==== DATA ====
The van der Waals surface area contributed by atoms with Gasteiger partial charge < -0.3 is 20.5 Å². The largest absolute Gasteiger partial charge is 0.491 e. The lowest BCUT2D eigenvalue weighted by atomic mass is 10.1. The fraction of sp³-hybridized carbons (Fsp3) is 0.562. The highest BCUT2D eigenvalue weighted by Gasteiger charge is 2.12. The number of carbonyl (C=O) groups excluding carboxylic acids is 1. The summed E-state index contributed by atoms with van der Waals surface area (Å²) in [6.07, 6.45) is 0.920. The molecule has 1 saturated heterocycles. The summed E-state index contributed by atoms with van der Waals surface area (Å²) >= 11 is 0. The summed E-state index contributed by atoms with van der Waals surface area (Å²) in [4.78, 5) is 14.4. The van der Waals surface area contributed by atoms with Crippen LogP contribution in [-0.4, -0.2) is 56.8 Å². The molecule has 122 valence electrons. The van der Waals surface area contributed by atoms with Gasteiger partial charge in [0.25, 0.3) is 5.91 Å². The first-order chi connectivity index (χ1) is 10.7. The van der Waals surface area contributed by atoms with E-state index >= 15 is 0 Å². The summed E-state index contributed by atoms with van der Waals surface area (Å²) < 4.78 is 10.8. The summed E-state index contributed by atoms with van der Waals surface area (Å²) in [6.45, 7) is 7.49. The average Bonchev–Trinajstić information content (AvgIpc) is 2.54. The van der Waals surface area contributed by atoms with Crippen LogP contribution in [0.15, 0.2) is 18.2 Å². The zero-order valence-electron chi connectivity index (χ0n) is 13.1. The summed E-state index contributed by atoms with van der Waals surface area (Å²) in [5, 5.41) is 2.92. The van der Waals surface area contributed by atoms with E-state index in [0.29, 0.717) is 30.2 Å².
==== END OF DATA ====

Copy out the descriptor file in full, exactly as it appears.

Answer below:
The van der Waals surface area contributed by atoms with Gasteiger partial charge < -0.3 is 20.5 Å². The largest absolute Gasteiger partial charge is 0.491 e. The lowest BCUT2D eigenvalue weighted by atomic mass is 10.1. The fraction of sp³-hybridized carbons (Fsp3) is 0.562. The highest BCUT2D eigenvalue weighted by Gasteiger charge is 2.12. The number of carbonyl (C=O) groups excluding carboxylic acids is 1. The summed E-state index contributed by atoms with van der Waals surface area (Å²) in [6.07, 6.45) is 0.920. The molecule has 1 saturated heterocycles. The summed E-state index contributed by atoms with van der Waals surface area (Å²) >= 11 is 0. The summed E-state index contributed by atoms with van der Waals surface area (Å²) in [4.78, 5) is 14.4. The van der Waals surface area contributed by atoms with Crippen LogP contribution in [-0.4, -0.2) is 56.8 Å². The molecule has 122 valence electrons. The van der Waals surface area contributed by atoms with Gasteiger partial charge in [0.25, 0.3) is 5.91 Å². The first-order chi connectivity index (χ1) is 10.7. The van der Waals surface area contributed by atoms with E-state index >= 15 is 0 Å². The summed E-state index contributed by atoms with van der Waals surface area (Å²) < 4.78 is 10.8. The summed E-state index contributed by atoms with van der Waals surface area (Å²) in [6.45, 7) is 7.49. The average Bonchev–Trinajstić information content (AvgIpc) is 2.54. The van der Waals surface area contributed by atoms with Crippen LogP contribution in [0.15, 0.2) is 18.2 Å². The zero-order valence-electron chi connectivity index (χ0n) is 13.1. The summed E-state index contributed by atoms with van der Waals surface area (Å²) in [5, 5.41) is 2.92. The van der Waals surface area contributed by atoms with E-state index in [0.29, 0.717) is 30.2 Å².